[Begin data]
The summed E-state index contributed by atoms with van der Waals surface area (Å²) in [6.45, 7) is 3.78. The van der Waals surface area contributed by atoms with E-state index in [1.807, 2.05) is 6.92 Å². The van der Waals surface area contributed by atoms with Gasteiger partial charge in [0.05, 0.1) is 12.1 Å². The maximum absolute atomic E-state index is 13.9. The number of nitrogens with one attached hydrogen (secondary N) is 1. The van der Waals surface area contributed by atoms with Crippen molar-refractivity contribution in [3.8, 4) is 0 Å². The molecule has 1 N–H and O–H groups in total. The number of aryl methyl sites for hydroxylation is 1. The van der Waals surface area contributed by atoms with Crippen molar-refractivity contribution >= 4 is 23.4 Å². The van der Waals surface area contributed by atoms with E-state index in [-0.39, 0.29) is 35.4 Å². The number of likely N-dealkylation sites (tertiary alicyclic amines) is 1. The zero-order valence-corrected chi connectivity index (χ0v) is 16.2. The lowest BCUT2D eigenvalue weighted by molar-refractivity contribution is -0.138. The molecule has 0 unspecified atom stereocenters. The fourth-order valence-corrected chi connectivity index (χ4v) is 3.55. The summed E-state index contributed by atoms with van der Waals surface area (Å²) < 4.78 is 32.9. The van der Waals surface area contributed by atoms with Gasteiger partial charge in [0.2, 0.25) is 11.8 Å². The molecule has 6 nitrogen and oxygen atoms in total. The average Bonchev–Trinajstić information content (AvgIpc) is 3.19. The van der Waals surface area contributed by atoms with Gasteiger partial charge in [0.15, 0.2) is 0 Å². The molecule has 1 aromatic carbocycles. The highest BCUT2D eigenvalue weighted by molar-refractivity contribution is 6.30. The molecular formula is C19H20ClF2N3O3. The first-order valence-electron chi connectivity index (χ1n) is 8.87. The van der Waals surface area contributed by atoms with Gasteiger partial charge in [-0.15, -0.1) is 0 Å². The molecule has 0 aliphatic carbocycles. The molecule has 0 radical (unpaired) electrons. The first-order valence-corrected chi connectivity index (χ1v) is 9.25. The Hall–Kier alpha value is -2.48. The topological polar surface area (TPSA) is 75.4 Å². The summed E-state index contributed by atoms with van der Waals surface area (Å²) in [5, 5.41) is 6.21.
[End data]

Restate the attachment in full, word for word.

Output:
The summed E-state index contributed by atoms with van der Waals surface area (Å²) in [6.45, 7) is 3.78. The van der Waals surface area contributed by atoms with E-state index in [1.807, 2.05) is 6.92 Å². The van der Waals surface area contributed by atoms with Gasteiger partial charge in [0.05, 0.1) is 12.1 Å². The maximum absolute atomic E-state index is 13.9. The number of nitrogens with one attached hydrogen (secondary N) is 1. The van der Waals surface area contributed by atoms with Crippen molar-refractivity contribution in [3.8, 4) is 0 Å². The molecule has 1 N–H and O–H groups in total. The number of aryl methyl sites for hydroxylation is 1. The van der Waals surface area contributed by atoms with Crippen molar-refractivity contribution >= 4 is 23.4 Å². The van der Waals surface area contributed by atoms with E-state index in [-0.39, 0.29) is 35.4 Å². The number of likely N-dealkylation sites (tertiary alicyclic amines) is 1. The zero-order valence-corrected chi connectivity index (χ0v) is 16.2. The lowest BCUT2D eigenvalue weighted by molar-refractivity contribution is -0.138. The molecule has 0 unspecified atom stereocenters. The fourth-order valence-corrected chi connectivity index (χ4v) is 3.55. The summed E-state index contributed by atoms with van der Waals surface area (Å²) < 4.78 is 32.9. The van der Waals surface area contributed by atoms with Gasteiger partial charge in [0.2, 0.25) is 11.8 Å². The molecule has 6 nitrogen and oxygen atoms in total. The average Bonchev–Trinajstić information content (AvgIpc) is 3.19. The van der Waals surface area contributed by atoms with Gasteiger partial charge in [0.15, 0.2) is 0 Å². The molecule has 1 aromatic carbocycles. The highest BCUT2D eigenvalue weighted by molar-refractivity contribution is 6.30. The molecular formula is C19H20ClF2N3O3. The first-order valence-electron chi connectivity index (χ1n) is 8.87. The van der Waals surface area contributed by atoms with Gasteiger partial charge in [-0.15, -0.1) is 0 Å². The molecule has 0 aliphatic carbocycles. The molecule has 0 radical (unpaired) electrons. The first-order valence-corrected chi connectivity index (χ1v) is 9.25. The Hall–Kier alpha value is -2.48. The topological polar surface area (TPSA) is 75.4 Å². The summed E-state index contributed by atoms with van der Waals surface area (Å²) in [5, 5.41) is 6.21.